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Thin-film CdTe solar cells boast lab-scale efficiencies above 20% when designed in the ‘superstrate configuration’ whereby the transparent front electrode is deposited first, on a glass superstrate. By inverting the design so that the front electrode is deposited last (i.e. the ‘substrate’ configuration), the cells can be fabricated on lightweight, flexible metal foils, thereby widening the range of possible applications. Here, ITO/CdS/CdTe/Mo solar cells have been grown in the substrate configuration by a combination of close-space sublimation and RF sputtering. A two stage CdCl2 post-growth annealing process was developed, with the first stage contributing to CdTe doping and the second being linked to CdTe/CdS inter-diffusion. The inter-diffusion process was monitored using a Hiden Analytical secondary ion mass spectrometry (SIMS) system. Modelling of device performance predicts efficiencies as high as 11.3% may be obtainable upon formation of an Ohmic back-contact.

Substrate CdTe solar cells were processed as follows: on Mo foil substrates, p-type CdTe films (1.8 – 10 μm) were close space sublimation-deposited, from a powdered source. Then, by RF sputtering, n-type CdS window layers (200 nm) and the ITO front contact layers (200 nm) were deposited. Preliminary testing indicated that the standard CdCl2 annealing process used for superstrate devices (typically a 20 min anneal of the CdS/CdTe stack at 420°C following CdCl2 evaporation) was ineffective for substrate cell activation. Hence, in order to optimize the device processing, different CdCl2 post-growth treatments were tested: Treatment A) a single air-anneal at 420°C following CdCl2-deposition onto CdS/CdTe stacks; Treatment B) a single air-anneal following CdCl2-deposition onto just the CdTe layer, but before CdS deposition; and Treatment C) identical to treatment B, but with a second air-anneal (480 – 580°C) introduced after ITO/CdS deposition.

Figure 1 shows the current-voltage (J-V) curves of the best performing ITO/CdS/CdTe/Mo devices obtained from each of the post-growth treatments. All devices subject to post-growth treatment A performed poorly, the majority of contacts were short-circuits while the remainder typically had η < 0.5%. Devices subject to post-growth treatment B, also performed poorly, with the highest efficiency achieved being η = 1.96%. Post-growth treatment C however (twice-annealed) yielded significant performance enhancements (η ~ 5 – 6%), principally as a result of enhancements to VOC and FF, implying an improvement in junction quality. A peak efficiency of 8.01% was finally achieved using treatment C upon incorporating a ZnO buffer layer between CdS and ITO (see Paper reference); this represents the best Cu-free substrate CdTe device reported. Whilst the first annealing stage, i.e Cl-activation of the CdTe layer, is known to enhance p-type doping of CdTe, the impact of the second annealing stage on the composition of the stacks was investigated using SIMS profiling. Two devices were analysed, one having been annealed once (Treatment B, η = 1.96%) and one having been annealed twice (Treatment C, η = 6.05%). Figure 2a shows that S diffusion into the CdTe layer is enhanced by the second anneal: Inter-diffusion of S and Te is thought to assist in the passivation of surface defects at the interface and therefore lead to reduced interface recombination. The improvements in VOC and JSC affected by the second annealing step are consistent with this. Figure 2b shows there is also a distinct difference in the Cl-profiles of the two devices: In the device subject to two annealing stages (C) there is a higher Cl concentration in the CdS layer and in the bulk of the CdTe, and this is likely to induce beneficial morphological changes in the junction region, i.e. recrystallization of both materials to minimise strain. It is evident that, for effective activation of substrate cell devices, a two-stage annealing process is necessary. This work is to be continued at the Stephenson Institute for Renewable Energy by Dr. Jon Major within the UK Photovoltaic Centre for Doctoral Training.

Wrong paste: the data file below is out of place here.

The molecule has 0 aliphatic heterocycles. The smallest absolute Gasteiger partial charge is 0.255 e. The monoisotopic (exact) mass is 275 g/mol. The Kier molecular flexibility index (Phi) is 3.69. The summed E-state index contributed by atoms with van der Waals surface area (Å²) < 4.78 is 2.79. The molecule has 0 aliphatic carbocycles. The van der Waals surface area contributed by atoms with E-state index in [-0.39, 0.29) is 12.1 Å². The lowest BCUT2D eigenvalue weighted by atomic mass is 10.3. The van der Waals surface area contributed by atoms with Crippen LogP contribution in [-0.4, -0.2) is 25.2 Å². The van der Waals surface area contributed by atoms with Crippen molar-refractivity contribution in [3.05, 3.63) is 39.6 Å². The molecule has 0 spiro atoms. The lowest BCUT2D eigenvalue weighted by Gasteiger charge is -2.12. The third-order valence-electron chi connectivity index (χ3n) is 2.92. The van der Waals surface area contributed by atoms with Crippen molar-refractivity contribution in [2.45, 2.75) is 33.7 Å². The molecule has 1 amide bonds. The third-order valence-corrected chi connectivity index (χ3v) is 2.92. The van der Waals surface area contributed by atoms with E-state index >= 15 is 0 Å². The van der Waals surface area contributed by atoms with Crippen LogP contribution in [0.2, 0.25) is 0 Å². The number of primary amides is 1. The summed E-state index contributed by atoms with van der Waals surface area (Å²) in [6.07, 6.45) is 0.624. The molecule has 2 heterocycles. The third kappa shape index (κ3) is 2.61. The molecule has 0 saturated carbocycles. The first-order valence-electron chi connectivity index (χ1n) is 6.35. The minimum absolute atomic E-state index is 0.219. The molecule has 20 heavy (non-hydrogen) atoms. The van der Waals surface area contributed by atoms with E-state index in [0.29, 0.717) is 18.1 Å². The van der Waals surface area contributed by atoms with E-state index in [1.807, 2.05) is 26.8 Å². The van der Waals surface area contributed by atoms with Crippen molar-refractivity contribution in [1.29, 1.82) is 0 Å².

Figure 1: Current-voltage (J-V) curves of substrate configuration CdTe solar cells, obtained after applying different post-growth CdCl2-treatments, A–C. *Modified from the paper reference.


Figure 2: SIMS depth profiles of S- and Cl- in ITO/CdS/CdTe stacks that were subject to treatment B (single-anneal) and treatment C (double-anneal). The left edges of the plots represent the front surfaces of the cells, i.e. the ITO surfaces.

Project Summary by:
Benjamin L. Williams
Dept. of Applied Physics
Eindhoven University of Technology
P.O. Box 513, 5600 MB Eindhoven
The Netherlands ()

*Address at time research was carried out:
Stephenson Institute for Renewable Energy
University of Liverpool, L69 7ZF
United Kingdom

Corresponding author:
Jon D. Major
Stephenson Institute for Renewable Energy
University of Liverpool, L69 7ZF
United Kingdom ()

B.L. Williams , J.D. Major, L. Bowen, L. Phillips, G. Zoppi, I. Forbes, K. Durose (2014), “Challenges and prospects for developing CdS/CdTe substrate solar cells on Mo foils” Sol. Energy Mat. & Sol. Cells. doi:10.1016/j.solmat.2014.01.017

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